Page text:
Indian J Sex Transm Dis Indian J Sex Transm Dis
Official Publication of the Indian Association for the Study of Sexually Transmitted Diseases
Indian J Sex Transm Dis
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Year : 2018  |  Volume : 39  |  Issue : 1  |  Page : 44-49

A study of clinicopathological correlation of pruritic papular eruptions in HIV patients

1 Department of Skin and VD, Rajindra Hospital, GMC, Patiala, Punjab, India
2 Department of Pathology, Rajindra Hospital, GMC, Patiala, Punjab, India

Correspondence Address:
Dr. Dimple Chopra
Department of Skin and VD, Rajindra Hospital, GMC, Patiala, Punjab
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Source of Support: None, Conflict of Interest: None

DOI: 10.4103/ijstd.IJSTD_10_17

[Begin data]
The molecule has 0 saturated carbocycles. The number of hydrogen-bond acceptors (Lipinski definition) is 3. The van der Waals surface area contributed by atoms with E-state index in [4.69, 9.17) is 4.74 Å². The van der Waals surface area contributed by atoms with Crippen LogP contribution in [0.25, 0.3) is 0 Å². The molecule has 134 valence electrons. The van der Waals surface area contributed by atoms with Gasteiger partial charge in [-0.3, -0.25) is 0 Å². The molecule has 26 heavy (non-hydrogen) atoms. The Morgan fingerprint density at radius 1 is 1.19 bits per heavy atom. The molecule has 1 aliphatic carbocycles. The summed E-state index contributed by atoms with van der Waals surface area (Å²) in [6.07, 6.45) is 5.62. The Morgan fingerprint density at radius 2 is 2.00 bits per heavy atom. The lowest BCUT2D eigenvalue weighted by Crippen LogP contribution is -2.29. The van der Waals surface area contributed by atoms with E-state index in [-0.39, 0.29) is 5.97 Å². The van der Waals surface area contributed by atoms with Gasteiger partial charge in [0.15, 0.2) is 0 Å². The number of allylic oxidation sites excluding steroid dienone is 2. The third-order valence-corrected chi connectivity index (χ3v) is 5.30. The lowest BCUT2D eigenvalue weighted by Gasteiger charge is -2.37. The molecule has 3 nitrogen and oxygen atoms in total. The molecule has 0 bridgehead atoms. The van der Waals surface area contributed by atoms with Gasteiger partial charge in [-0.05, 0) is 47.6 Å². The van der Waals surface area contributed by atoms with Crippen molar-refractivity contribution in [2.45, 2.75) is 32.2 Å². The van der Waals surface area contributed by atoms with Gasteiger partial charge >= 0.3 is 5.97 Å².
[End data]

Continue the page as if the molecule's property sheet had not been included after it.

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Context: Pruritic papular eruption (PPE) is a chronic eruption of papular and pruritic lesions of unknown etiology, symmetrically distributed over trunk and extremities. These are common cutaneous manifestations in HIV patients. It is an important cause of HIV-related morbidity. PPE can be the first marker of HIV. Their etiology, histopathological findings, and associated factors vary from region to region. There are no clear data available on the etiology, exact spectrum of the condition, histopathological findings, or treatment of PPE. Aims: The study is aimed at documenting the etiology, CD4 count, and its histopathological correlation in HIV-infected patients. Settings and Design: An observational study conducted in Government Medical College, Patiala. Subjects and Methods: Two-year data regarding history, HIV status, cluster of differentiation 4 (CD4) cell count, and skin biopsy of clinically suspected PPE patients with known HIV status were analyzed. Statistical Analysis Used: All the results were then statistically analyzed. Categorical data were analyzed by Chi-square test, and one-way Spearman's rho test was used for multiple group comparison. Results: Data of 50 eligible patients were analyzed. The majority of the patients were female (between 21 and 50 years of age). The most common histopathological patterns were of papular urticaria, scabies, and drug reaction, and the others less common PPE were polymorphic light eruption and eosinophilic folliculitis. Patients with papular urticaria (32%) had significantly lower mean CD4 counts (157 cells/mm3), while in scabies, the mean CD4 count (376 cells/mm3) was higher. Conclusions: We conclude that histopathology helps in specifying the pattern of PPE and its etiology. It can be a marker of advanced HIV infection. Thus, correlation between the histopathology, clinical diagnosis, and CD4 counts helps to know the disease process.

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